NAUGATUCK — Jack Cavanaugh was going to be late. An auto accident on Route 8 was backing up traffic and preventing the author of Season of ’42: Joe D, Teddy Ballgame, and Baseball’s Fight to Survive a Turbulent First Year of War from keeping his 6:30 p.m. speaking date Wednesday at the in Naugatuck.
It was worth the wait.
When he finally began his presentation, at about 7 p.m. or so, Cavanaugh was vintage Cavanaugh. Erudite, clear and occasionally humorous.
After describing his trip through the Naugatuck Valley as a “sentimental journey” – he began his journalistic career as a Valley correspondent for the New Haven Register in the mid-1950s – Cavanaugh told the assemblage about his latest literary effort.
Season of ’42, he said, is far more than a recitation of a memorial baseball season, of the year Ted Williams won the first of his two Triple Crowns and the youthful St. Louis Cardinals nipped the Brooklyn Dodgers for the National League pennant and then defeated the mighty New York Yankees in the World Series, four games to one. His new book also explores the trials and tribulations of a nation coming to grips with the first year of World War II.
“It was a crucial year,” he declared. “We were getting beat in the Pacific, in Europe, in North Africa. In June 1942 (alone), 300 merchant ships were sunk by German submarines.
“Talk about the war being close to home. You could see ships being blown up from the (Jersey and Long Island) shore. If you went into the water the next day, you could see debris from the ships. Even body parts were washed up on shore…”
Cavanaugh, who was born and raised in Stamford and now calls Wilton home, is old enough to recall the waning days of the war. “I remember vividly so many men coming home from the war.”
But while conducting research for his latest book and pouring through voluminous reels of microfilm, he discovered that a lot of the news accounts he’d read about the WW II were “flat-out propaganda.”
“Remember the battle of Java Sea? We lost 5,000 men in one day, and the Japanese won the battle. In the Battle of the Coral Sea, 550 (American) sailors and airmen lost their lives in three days. But the stories in the newspapers said we won those battles.
“The first casualty of any war,” he decided, “is the truth.”
Cavanaugh, also the author of Giants Among Men and Tunney, estimates that 85 percent of the Major League players who served in the military in the Second World War “did nothing but play baseball” during their service time. There were notable exceptions…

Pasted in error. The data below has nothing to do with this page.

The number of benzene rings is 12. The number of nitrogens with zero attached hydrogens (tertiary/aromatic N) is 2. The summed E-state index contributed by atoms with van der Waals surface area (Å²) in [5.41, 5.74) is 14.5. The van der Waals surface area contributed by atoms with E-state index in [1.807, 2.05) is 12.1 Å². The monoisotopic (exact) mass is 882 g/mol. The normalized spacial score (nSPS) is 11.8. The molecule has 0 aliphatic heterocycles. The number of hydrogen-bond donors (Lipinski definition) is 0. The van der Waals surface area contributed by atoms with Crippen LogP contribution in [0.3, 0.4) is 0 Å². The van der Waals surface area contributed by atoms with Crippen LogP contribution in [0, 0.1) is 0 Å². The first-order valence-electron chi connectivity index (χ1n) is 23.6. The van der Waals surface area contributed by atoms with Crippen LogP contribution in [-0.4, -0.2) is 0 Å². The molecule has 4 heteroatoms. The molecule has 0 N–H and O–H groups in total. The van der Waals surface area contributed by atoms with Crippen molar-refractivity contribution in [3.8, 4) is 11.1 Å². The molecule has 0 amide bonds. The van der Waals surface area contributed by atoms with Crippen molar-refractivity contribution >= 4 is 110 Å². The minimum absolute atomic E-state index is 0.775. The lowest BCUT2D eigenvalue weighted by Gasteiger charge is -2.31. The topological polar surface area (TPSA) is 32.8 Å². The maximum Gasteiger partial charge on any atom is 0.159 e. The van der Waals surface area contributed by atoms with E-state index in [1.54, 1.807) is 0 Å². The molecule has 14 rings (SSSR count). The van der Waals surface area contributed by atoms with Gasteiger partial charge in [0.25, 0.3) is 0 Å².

- , the game’s most dominant pitcher, won battle stars instead of games as a petty officer aboard the cruiser U.S. Alabama in the Pacific. “Rapid Robert” lost nearly four peak seasons (1942-45) to the war.
- Cecil Travis, the Washington Senators’ All-Star shortstop – he hit .359 and was the runner-up to Williams for the 1941 batting title – suffered frostbite to both feet in the Battle of the Bulge and returned to the game a shadow of his former self.
- Phil Marchildon, a Philadelphia Athletics pitcher who would assemble a 17-14 record in 1942, was a tailgunner in the Royal Canadian Air Force. His bomber was shot down and he spent nine months in a German prisoner-of-war camp.
Only Feller, Travis, the Detroit Tigers’ slugger Hank Greenberg and a handful of other notables were missing from the 1942 opening day lineups, so the caliber of play was comparable to earlier seasons. Most players would not exchange their flannels for Army and Marine olive drab, or Navy blue and white until 1943 or even ’44.
Joe DiMaggio, the Yankee centerfielder whose 56-game hitting streak in 1941 captivated a nation, comes off poorly within these pages. The renowned Yankee Clipper, Cavanaugh writes, “was a reluctant member of the Army Air Corps who sulked and complained even though he was to spend all three years of his service time playing baseball in California and Hawaii.”
That DiMaggio staged a holdout that winter – the penurious Yankees wanted to cut his salary $2,500 from the $37,500 he’d earned in 1941 (.357 average, 30 home runs, a league-leading 125 RBI and that remarkable hitting streak) – also didn’t sit well with most fans. GIs were putting their lives on the line for $21 per month; why shouldn’t a ballplayer, even the great DiMag, settle for $35,000?
One of the most intriguing chapters in the book, “Saboteurs Land on Long
Island,” recounts the arrival of four German spies who were dropped off by a Nazi U-boat in June of 1942. Their encounter on the beach with a young Coast Guardsman named John Cullen “was a very tenuous and probably dangerous situation,” says Cavanaugh, who considers this “one of my favorite chapters in the book.”
So, was baseball an essential activity during the war?
“Of course not,” Cavanaugh writes. “So was it right for baseball to have continued as it did with relatively healthy young men for far more money than American GIs were receiving while in harm’s way? That would seem to be a judgment call or a matter of opinion.”
The author’s conclusion: “…Baseball fans, including many GIs, apparently were grateful for the fun and recreation the sport had provided during some of America’s darkest days.”
Season of ’42: Joe D, Teddy Ballgame, and Baseball’s Fight to Survive a Turbulent First Year of War; author, Jack Cavanaugh; Skyhorse Publishing, Inc.; $24.95.